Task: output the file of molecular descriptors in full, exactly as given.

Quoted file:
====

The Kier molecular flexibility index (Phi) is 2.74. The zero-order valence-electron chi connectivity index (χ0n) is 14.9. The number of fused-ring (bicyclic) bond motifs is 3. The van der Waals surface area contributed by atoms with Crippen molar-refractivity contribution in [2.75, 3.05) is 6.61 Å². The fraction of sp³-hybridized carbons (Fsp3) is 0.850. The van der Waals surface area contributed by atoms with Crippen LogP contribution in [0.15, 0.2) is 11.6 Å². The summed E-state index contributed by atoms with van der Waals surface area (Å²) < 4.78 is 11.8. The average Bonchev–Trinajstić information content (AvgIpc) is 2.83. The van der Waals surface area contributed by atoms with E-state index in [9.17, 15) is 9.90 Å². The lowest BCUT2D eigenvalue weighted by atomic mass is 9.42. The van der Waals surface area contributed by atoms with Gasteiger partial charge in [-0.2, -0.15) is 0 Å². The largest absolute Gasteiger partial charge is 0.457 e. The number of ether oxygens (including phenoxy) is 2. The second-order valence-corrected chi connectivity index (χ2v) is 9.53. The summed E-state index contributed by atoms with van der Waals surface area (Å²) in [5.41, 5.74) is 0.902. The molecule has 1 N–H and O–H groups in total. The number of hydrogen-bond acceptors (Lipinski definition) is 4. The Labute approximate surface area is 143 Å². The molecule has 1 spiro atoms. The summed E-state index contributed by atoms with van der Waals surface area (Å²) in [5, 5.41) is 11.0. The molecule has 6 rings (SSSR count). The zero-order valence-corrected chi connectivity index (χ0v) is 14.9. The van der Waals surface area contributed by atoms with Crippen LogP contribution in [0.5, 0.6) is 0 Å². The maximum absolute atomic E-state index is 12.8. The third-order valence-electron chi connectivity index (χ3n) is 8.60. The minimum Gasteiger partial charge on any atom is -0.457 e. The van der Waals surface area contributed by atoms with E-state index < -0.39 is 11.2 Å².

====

The Kier molecular flexibility index (Phi) is 2.74. The zero-order valence-electron chi connectivity index (χ0n) is 14.9. The number of fused-ring (bicyclic) bond motifs is 3. The van der Waals surface area contributed by atoms with Crippen molar-refractivity contribution in [2.75, 3.05) is 6.61 Å². The fraction of sp³-hybridized carbons (Fsp3) is 0.850. The van der Waals surface area contributed by atoms with Crippen LogP contribution in [0.15, 0.2) is 11.6 Å². The summed E-state index contributed by atoms with van der Waals surface area (Å²) < 4.78 is 11.8. The average Bonchev–Trinajstić information content (AvgIpc) is 2.83. The van der Waals surface area contributed by atoms with E-state index in [9.17, 15) is 9.90 Å². The lowest BCUT2D eigenvalue weighted by atomic mass is 9.42. The van der Waals surface area contributed by atoms with Gasteiger partial charge in [-0.2, -0.15) is 0 Å². The largest absolute Gasteiger partial charge is 0.457 e. The number of ether oxygens (including phenoxy) is 2. The second-order valence-corrected chi connectivity index (χ2v) is 9.53. The summed E-state index contributed by atoms with van der Waals surface area (Å²) in [5.41, 5.74) is 0.902. The molecule has 1 N–H and O–H groups in total. The number of hydrogen-bond acceptors (Lipinski definition) is 4. The Labute approximate surface area is 143 Å². The molecule has 1 spiro atoms. The summed E-state index contributed by atoms with van der Waals surface area (Å²) in [5, 5.41) is 11.0. The molecule has 6 rings (SSSR count). The zero-order valence-corrected chi connectivity index (χ0v) is 14.9. The van der Waals surface area contributed by atoms with Crippen LogP contribution in [0.5, 0.6) is 0 Å². The maximum absolute atomic E-state index is 12.8. The third-order valence-electron chi connectivity index (χ3n) is 8.60. The minimum Gasteiger partial charge on any atom is -0.457 e. The van der Waals surface area contributed by atoms with E-state index < -0.39 is 11.2 Å².